The main factor limiting the number of discrete tracks per surface is the actuator arm’s ability to “stay on track” as the disks spin at high RPM. In fact, as the disks spin, they generate winds in excess of 60 miles per hour inside the HDD enclosure. These turbulent winds cause the edges of the disks to flutter (vibrate up and down) and are constantly pushing the actuator arm off track. This limitation to track following has kept the track densities at the current values for a long time. Recent advances in “dual stage” actuator arms have managed higher track densities but at the cost of added complexity.

The industry has been pursuing ways to increase the storage capacity of hard drives in order to meet demand and for HDDs to remain competitive with other digital storage technologies.  Let’s look at some of these approaches.

HDD companies are pursuing various forms of energy assisted magnetic recording as a solution to increase the linear recording density.  These approaches involve using lasers (heat assisted magnetic recording, or HAMR) or microwave generators (microwave assisted magnetic recording, or MAMR) to “soften” a high coercivity magnetic media so it can be written using conventional magnetic recording heads. Implementing these technologies in a storage device that will last for years of use has been difficult to accomplish, but the first HDDs using these technologies may be coming soon. 

For either HAMR or MAMR to achieve a much higher density magnetic recording there is a continued imperative to decrease the total magnetic spacing between the read/write elements of the head and the magnetic layers on the disk.  In today’s HDDs the read/write head floats only a nanometer or two above the disk surface as shown in the figure below[2].  However, the total distance between the write or read transducer of the head and the magnetic disk surface can be much larger. 

In this figure carbon overcoat layers on the head slider and the magnetic disk as well as the lubricant on the disk surface must be added to the surface roughness of the head and disk to get effective (magnetic) spacing of 7 to 10 nm (up to 10X the flying height of the head).  Regardless of the magnetic recording technology used, the density of information that can be written along the magnetic tracks is inversely proportional to the square of the magnetic spacing. For example, decreasing the magnetic spacing by half, opens up the possibility of magnetic recording at 4 times the current densities. For this reason, decreasing the overcoat thicknesses, lubricant thickness on the media as well as the surface roughness of the head and disk surfaces are extremely important factors in achieving higher magnetic recording density.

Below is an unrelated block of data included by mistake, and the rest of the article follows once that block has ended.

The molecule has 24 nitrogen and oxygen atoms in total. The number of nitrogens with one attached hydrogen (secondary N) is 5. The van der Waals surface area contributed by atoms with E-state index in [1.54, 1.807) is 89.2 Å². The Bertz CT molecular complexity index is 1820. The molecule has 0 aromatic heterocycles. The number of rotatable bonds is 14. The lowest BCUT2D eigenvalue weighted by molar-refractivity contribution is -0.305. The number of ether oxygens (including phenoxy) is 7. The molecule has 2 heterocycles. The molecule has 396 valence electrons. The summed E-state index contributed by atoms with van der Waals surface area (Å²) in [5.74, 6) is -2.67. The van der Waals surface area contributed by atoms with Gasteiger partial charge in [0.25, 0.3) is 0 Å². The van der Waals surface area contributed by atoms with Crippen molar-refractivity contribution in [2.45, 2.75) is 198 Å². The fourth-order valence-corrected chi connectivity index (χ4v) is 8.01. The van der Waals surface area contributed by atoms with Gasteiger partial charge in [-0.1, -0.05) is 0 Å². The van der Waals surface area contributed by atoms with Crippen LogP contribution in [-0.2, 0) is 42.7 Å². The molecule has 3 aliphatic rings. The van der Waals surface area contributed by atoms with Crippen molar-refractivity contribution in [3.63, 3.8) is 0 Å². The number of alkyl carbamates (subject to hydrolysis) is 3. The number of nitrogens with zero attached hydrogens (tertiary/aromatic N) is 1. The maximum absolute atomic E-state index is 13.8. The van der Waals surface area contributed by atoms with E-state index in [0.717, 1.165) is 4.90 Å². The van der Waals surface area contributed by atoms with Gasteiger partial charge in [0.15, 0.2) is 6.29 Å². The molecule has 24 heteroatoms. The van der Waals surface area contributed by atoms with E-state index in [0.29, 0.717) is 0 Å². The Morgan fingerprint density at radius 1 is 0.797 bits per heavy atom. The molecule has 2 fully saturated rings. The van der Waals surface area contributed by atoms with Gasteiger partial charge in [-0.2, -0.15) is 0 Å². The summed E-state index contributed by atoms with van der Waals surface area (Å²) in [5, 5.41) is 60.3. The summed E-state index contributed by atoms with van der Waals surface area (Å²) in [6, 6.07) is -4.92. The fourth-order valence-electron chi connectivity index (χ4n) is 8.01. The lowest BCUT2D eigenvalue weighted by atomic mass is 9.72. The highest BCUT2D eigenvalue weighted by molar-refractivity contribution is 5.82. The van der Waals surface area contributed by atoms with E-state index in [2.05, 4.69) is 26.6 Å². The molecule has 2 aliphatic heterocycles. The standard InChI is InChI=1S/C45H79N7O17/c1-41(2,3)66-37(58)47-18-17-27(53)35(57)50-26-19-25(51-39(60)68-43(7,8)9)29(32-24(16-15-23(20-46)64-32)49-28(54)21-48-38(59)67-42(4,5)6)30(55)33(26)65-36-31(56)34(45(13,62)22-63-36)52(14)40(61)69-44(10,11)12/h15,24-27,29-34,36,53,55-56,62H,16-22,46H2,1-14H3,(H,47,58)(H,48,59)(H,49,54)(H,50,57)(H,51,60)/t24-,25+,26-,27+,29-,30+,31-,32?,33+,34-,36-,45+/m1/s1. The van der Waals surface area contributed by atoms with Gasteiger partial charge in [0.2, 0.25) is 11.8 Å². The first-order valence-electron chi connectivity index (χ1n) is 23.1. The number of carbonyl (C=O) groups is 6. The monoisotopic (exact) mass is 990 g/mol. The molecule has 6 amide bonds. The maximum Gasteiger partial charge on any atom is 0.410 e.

If the magnetic spacing between the heads and disk surfaces can be reduced, there would be additional benefits for HAMR and MAMR.  The near field coupling of HAMR elements as well as the microwave elements in MAMR heads to the magnetic layer in the disk would both operate at significantly higher efficiencies if the magnetic spacing was reduced.

L2 Drive Technology

L2 Drive is proposing a number of new and innovative concepts for HDDs.  First, instead of positioning the heads attached to flexible load beams attached to a multi-arm actuator, L2 wants the heads to be carried by a rigid suspension, called a z-actuator.  The distance between the head and medium surface is monitored at 100,000 times per second, and adjusted at 15,000 times per second by a piezo-electric actuator, which is controlled by firmware in the HDD.  This allows a very controlled distance between the head and disk surface and thus, combined with the second concept (evacuating the HDD, described below), eliminates head crashes.  The 3D rotary head actuator is shown in the image below.